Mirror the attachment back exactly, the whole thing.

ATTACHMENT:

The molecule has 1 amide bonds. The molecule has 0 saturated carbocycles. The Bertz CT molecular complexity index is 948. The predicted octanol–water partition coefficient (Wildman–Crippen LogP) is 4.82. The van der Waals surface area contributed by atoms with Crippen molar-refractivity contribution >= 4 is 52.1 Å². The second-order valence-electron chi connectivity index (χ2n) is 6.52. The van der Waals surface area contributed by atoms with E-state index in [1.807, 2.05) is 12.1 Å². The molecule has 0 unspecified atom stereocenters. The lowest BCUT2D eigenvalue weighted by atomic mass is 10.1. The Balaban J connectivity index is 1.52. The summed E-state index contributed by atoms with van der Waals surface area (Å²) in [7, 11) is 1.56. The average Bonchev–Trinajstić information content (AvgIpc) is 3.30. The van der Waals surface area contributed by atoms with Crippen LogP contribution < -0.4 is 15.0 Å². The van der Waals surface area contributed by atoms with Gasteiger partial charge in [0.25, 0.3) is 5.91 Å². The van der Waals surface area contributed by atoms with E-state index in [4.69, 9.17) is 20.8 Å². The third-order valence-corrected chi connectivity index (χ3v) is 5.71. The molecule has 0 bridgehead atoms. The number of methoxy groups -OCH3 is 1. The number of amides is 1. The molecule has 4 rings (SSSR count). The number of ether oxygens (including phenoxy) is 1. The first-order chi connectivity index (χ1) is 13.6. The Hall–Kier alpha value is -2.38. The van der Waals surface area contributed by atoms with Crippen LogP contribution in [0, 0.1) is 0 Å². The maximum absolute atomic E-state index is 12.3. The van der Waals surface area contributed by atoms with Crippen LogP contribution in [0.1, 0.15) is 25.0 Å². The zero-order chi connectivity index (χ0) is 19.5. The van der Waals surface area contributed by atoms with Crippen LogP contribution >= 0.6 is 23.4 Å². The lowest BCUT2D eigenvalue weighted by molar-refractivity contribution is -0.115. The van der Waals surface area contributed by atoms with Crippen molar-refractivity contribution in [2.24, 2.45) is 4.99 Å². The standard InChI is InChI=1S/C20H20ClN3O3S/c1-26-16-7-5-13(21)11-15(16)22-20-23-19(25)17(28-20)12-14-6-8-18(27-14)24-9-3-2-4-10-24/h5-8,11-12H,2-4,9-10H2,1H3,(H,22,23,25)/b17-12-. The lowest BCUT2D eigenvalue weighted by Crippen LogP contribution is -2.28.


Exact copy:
The molecule has 1 amide bonds. The molecule has 0 saturated carbocycles. The Bertz CT molecular complexity index is 948. The predicted octanol–water partition coefficient (Wildman–Crippen LogP) is 4.82. The van der Waals surface area contributed by atoms with Crippen molar-refractivity contribution >= 4 is 52.1 Å². The second-order valence-electron chi connectivity index (χ2n) is 6.52. The van der Waals surface area contributed by atoms with E-state index in [1.807, 2.05) is 12.1 Å². The molecule has 0 unspecified atom stereocenters. The lowest BCUT2D eigenvalue weighted by atomic mass is 10.1. The Balaban J connectivity index is 1.52. The summed E-state index contributed by atoms with van der Waals surface area (Å²) in [7, 11) is 1.56. The average Bonchev–Trinajstić information content (AvgIpc) is 3.30. The van der Waals surface area contributed by atoms with Crippen LogP contribution < -0.4 is 15.0 Å². The van der Waals surface area contributed by atoms with Gasteiger partial charge in [0.25, 0.3) is 5.91 Å². The van der Waals surface area contributed by atoms with E-state index in [4.69, 9.17) is 20.8 Å². The third-order valence-corrected chi connectivity index (χ3v) is 5.71. The molecule has 0 bridgehead atoms. The number of methoxy groups -OCH3 is 1. The number of amides is 1. The molecule has 4 rings (SSSR count). The number of ether oxygens (including phenoxy) is 1. The first-order chi connectivity index (χ1) is 13.6. The Hall–Kier alpha value is -2.38. The van der Waals surface area contributed by atoms with Crippen LogP contribution in [0, 0.1) is 0 Å². The maximum absolute atomic E-state index is 12.3. The van der Waals surface area contributed by atoms with Crippen LogP contribution in [0.1, 0.15) is 25.0 Å². The zero-order chi connectivity index (χ0) is 19.5. The van der Waals surface area contributed by atoms with Crippen LogP contribution >= 0.6 is 23.4 Å². The lowest BCUT2D eigenvalue weighted by molar-refractivity contribution is -0.115. The van der Waals surface area contributed by atoms with Crippen molar-refractivity contribution in [2.24, 2.45) is 4.99 Å². The standard InChI is InChI=1S/C20H20ClN3O3S/c1-26-16-7-5-13(21)11-15(16)22-20-23-19(25)17(28-20)12-14-6-8-18(27-14)24-9-3-2-4-10-24/h5-8,11-12H,2-4,9-10H2,1H3,(H,22,23,25)/b17-12-. The lowest BCUT2D eigenvalue weighted by Crippen LogP contribution is -2.28.